Executing and operations are painful tasks and tough asks. I acknowledge this fully now. In 2011, operations and sales did not only involve dealing with vendors and organizing the final stages of the event. It also involved planning the various sub activities of an event, striking partnerships with communities and working with them, selling tickets and making event tickets sell by themselves, sourcing potential speakers, persuading potential speakers to go through the funnel / open submission process of turning in talks and review, negotiating with sponsors and working with various people in the sponsor’s company till the completion of the event, responding to ticketing inquiries, despatching receipts, writing event reports and following-up post-event with speakers, sponsors and supporters. By the time one event gets over, it is already time to buck up for the next event and perhaps even go into the fast track mode and execute quickly to make up for lost time. All this is extremely consuming and taxing on my physical and mental reserves. In addition to this, the constant questioning of what I am doing in HasGeek adds to the drain.
After The Fifth Elephant, I was beginning to suffer from depression which stemmed from an increasing sense of hopelessness that I’d never be able to get back to research and writing and that I was getting trapped into doing operations in the company. I tried to hold on – emotionally – as much as I could, sometimes immersing myself fully into an event in the hope of emerging with an anchor at the end of it. I could not find any. I tried asking ‘research questions’ in the hope that something would spark the fuel of writing inside me and that the momentum would be enough to move away from the company and be back in the world where I belonged.
In the process, I kept belittling my role as performing “support”, thinking that something bigger was driving the company and not me. Whereas, in reality, I was driving the company and making things happen. I could not see it then because I was blinded by my own sorrow and depression, and also isolation from everyone I knew and from every little activity that earlier gave me joy – running, writing, cooking, ethnography.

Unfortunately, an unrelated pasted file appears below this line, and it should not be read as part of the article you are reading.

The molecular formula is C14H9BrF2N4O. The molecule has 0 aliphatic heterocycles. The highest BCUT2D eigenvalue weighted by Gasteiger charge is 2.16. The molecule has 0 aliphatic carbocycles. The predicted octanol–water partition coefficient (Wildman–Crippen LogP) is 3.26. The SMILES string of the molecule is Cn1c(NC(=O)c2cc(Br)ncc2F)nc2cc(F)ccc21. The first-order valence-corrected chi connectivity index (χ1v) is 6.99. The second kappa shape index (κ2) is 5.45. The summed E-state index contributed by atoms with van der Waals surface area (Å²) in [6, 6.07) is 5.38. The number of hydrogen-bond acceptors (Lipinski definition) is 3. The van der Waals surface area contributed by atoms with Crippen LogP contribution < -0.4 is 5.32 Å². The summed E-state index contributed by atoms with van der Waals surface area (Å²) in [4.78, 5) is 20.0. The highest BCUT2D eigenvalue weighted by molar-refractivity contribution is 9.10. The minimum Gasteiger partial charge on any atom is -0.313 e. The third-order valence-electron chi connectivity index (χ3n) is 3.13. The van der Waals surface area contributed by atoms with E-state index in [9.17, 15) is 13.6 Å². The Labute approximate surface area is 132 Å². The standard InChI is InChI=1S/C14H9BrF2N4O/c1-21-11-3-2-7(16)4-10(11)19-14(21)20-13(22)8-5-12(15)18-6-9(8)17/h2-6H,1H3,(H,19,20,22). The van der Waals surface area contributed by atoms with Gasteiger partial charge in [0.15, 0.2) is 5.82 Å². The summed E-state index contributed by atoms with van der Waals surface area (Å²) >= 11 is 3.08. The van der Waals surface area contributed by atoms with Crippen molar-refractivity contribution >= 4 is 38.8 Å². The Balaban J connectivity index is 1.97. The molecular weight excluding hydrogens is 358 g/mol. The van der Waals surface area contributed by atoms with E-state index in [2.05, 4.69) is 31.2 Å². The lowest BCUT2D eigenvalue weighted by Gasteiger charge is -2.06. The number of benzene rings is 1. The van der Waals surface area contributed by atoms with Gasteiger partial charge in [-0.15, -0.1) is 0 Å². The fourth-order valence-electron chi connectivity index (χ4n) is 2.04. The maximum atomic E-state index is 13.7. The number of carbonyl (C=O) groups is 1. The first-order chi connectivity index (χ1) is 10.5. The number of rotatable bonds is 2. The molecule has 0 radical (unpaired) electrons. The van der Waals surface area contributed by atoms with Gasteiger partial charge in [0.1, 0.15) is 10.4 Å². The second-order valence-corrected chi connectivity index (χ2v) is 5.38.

I started writing this post in the hope of being able to ask the question of division of labour, roles and functions in a business/enterprise. Here are some questions that strike me:
- Have these roles and functions become gendered over time owing to stereotypes? Or it is that women are just better than men in performing certain tasks such as management, operations, sales, public relations, etc?
- In a world whether technology is glorified as the means to scale, how do most organizations perceive the value and importance of technology?
- How has the introduction of technology in companies now reconfigured the work and functions of men and women?
- In traditional family-run businesses and enterprises, how were men’s and women’s roles organized?
- Do women in general struggle with respect to agency, autonomy and power when working with spouses and the other way round?
- How much do spousal relations configure the way in which men and women project themselves and their respective ownership of the business?
I have interacted with few women who ran businesses with their husbands and some who chose to stay away from the startup/enterprise. It will be valuable to hear from women running their own businesses and those running businesses with their spouses and learn from their experiences.
[In the hope that this post sparks some interesting discussions, the rest is to be continued … … …]